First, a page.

New 3D Printing Course for Australian Students
Undergraduate students at University of Wollongong Australia, south of Sydney, Â have a new 3D printing course that will put them at the forefront of engineering.
The new course offers students a dedicated path to learning how additive manufacturing works and how to get the most out of direct digital manufacturing. Limits form milling or moulding don’t apply to 3D printing and allow for more freedom in design choices.
â€œItâ€™s all about rapid prototyping and customisation these days,â€ according to Subject Co-ordinator Dr Steven Harvey a UOW â€œWhile traditional manufacturing involves processes such as machining, casting and forging where material is removed to reveal the final design, 3D printing builds a computer-generated design layer-by-layer,â€ he said.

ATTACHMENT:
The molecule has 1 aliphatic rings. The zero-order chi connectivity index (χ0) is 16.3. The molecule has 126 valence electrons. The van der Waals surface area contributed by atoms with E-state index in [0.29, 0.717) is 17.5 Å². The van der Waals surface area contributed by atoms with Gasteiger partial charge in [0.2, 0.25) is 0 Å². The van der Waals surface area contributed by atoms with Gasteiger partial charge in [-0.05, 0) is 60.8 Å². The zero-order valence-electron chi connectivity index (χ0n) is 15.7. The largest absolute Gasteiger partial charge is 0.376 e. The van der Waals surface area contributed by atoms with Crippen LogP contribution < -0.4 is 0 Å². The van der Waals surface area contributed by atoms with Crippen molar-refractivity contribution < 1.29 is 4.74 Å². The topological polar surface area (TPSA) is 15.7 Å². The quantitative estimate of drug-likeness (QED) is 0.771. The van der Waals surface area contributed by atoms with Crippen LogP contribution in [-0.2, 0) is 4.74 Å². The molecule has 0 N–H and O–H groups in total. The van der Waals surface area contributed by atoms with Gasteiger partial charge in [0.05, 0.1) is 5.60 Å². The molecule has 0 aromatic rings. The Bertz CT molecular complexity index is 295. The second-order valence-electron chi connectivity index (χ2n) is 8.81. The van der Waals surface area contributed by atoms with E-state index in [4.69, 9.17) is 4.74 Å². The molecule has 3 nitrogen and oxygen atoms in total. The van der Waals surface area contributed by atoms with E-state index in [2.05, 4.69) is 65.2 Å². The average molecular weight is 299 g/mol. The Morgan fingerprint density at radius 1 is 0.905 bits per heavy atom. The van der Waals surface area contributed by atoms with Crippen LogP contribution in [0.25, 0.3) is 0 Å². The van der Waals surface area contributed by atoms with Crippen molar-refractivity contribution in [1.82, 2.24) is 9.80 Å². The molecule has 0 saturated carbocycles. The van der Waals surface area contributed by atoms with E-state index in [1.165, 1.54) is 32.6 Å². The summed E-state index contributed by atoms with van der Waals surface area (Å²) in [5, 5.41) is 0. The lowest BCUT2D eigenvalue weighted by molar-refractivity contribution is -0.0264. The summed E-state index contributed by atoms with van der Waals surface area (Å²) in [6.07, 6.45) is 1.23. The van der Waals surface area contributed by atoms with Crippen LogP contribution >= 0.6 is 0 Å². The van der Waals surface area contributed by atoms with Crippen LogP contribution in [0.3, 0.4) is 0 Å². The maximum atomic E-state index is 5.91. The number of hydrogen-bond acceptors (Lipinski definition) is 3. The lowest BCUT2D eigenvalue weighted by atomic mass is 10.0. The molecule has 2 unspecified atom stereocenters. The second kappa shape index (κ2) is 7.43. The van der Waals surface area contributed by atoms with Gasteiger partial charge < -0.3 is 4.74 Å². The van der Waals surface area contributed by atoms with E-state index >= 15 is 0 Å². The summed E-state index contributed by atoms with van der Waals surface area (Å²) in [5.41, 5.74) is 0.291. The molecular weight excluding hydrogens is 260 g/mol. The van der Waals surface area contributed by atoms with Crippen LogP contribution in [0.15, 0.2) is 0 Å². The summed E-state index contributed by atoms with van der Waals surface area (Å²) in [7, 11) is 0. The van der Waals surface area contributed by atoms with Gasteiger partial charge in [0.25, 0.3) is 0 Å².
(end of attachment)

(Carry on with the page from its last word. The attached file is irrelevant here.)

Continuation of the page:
Head of the School, Professor Gursel Alici, stated that the school is always wanting to expand the range of cutting edge tools available to students, giving them an edge in the workforce. The long term goal is to link the additive manufacturing with biomedical engineering though specialist subjects. This is possibly the biggest area in which 3D printing will grow over the next 5 – 10 years.
The introduction to Additive manufacturing looked at how existing designs could be improved with the flexibility that is only possible with 3D printing. The students were then tasked to redesign the product and then test it for performance against other methods of manufacturing.
Dr Harvey said: â€œThis is really a revolution in engineering which has opened up a wealth of opportunities in the production of fully customisable, non-uniform objects that were previously impossible to manufacture conventionally….We are no longer restricted by the constraints imposed by traditional engineering tools. We are teaching â€˜What You See Is What You Buildâ€™. If you can visualise it on screen in 3D then you can most likely build it.â€